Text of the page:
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Whereas there is much literature on disclosure of HIV status to children and adolescents, little has been written about the emerging sexuality of the HIV-positive child. What young people who are HIV-positive feel and experience as they approach stages in life in which they must make decisions about themselves that have an impact on others has had limited exploration. It is not well documented that many clinicians are in discussion with HIV-positive children about their relationships and their choices:

How should teenagers express to another teen that they are HIV-positive? Should they always disclose? When should they disclose? At the beginning of a friendship? After trust has developed? If this is someone with whom the adolescent thinks they will have a more physical relationship, should they tell the other person they are HIV-positive before they progress to a closer relationship? Should this be discussed before any physical contact? Before sexual contact? What are the implications for the youth who is HIV-positive and what are the implications for the potential partner? What happens when the teen invariably ‘breaks up’ with the person to whom they have disclosed? Are the rules different for adults or for teens? What information sharing is in the best interest of whom?

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Mental health professionals at the forefront of medical care are in a position to assess and address these questions as part of the routine care of children and young people who are HIV-positive. Studies suggest that teens do not plan to become sexually active, it just ‘happens’. This indicates a need for providers to preemptively initiate a dialogue about sex.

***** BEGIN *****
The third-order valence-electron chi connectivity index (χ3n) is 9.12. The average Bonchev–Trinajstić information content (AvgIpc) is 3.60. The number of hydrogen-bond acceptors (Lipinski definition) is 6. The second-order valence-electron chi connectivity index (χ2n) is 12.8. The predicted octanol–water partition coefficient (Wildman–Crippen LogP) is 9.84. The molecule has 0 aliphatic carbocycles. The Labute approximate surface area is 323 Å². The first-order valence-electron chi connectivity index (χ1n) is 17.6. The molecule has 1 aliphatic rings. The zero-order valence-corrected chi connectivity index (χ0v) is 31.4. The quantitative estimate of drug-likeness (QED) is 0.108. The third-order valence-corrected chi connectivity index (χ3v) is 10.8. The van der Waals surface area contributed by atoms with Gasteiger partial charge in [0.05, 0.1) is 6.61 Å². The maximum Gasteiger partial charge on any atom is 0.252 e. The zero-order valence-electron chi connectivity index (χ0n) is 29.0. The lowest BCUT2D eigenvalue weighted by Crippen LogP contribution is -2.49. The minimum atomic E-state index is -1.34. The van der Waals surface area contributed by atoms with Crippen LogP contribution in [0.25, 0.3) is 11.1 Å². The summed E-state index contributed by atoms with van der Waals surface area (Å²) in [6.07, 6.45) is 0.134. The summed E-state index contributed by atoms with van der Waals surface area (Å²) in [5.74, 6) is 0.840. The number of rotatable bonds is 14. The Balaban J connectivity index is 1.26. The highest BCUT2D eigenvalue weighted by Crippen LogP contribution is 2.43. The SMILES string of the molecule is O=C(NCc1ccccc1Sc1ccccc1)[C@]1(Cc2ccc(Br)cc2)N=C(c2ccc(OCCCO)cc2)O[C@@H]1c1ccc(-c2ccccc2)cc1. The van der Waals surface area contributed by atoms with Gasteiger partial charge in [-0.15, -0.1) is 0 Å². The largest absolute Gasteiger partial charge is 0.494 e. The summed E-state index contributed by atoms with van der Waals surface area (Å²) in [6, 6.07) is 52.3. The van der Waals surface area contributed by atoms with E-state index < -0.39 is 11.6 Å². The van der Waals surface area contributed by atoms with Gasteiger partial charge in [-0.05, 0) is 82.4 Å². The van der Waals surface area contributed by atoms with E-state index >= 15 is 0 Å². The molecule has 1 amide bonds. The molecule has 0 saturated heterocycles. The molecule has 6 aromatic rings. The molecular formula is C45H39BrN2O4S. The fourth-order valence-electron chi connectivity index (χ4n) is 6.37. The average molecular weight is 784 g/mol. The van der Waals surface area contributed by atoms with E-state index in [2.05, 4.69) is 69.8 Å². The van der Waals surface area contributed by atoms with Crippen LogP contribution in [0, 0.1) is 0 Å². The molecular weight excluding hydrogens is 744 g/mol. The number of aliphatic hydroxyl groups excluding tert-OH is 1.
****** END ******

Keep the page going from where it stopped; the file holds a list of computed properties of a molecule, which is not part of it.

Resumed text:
At an age when youth often find themselves in a series of relationships there are complicated issues that emerge. Once an individual discloses their HIV status to a peer, they cannot go back and ‘undisclose’ the information for Canadian Viagra Online. The choice to disclose in a relationship that may be temporary is emotionally laden. The first disclosure to a friend, peer, boyfriend or girlfriend could be the last disclosure. Young teenagers may not always be mature in their ability to discern the strengths, weaknesses and trustworthiness of their peers. As a result, such decisions are complex and cumbersome:

In one situation, a father decided it was time to tell his 14-year-old daughter that she was HIV-positive. She had been having sex with a 14-year-old friend at school (unbeknownst to her father). In response to the information that she was HIV-positive, and in an attempt to be responsible, she told her boyfriend that she had just learned she was HIV-positive. He panicked and told the principal, who panicked and called the police. Both children were suspended from school and suddenly everyone in the school knew that this child was HIV-positive.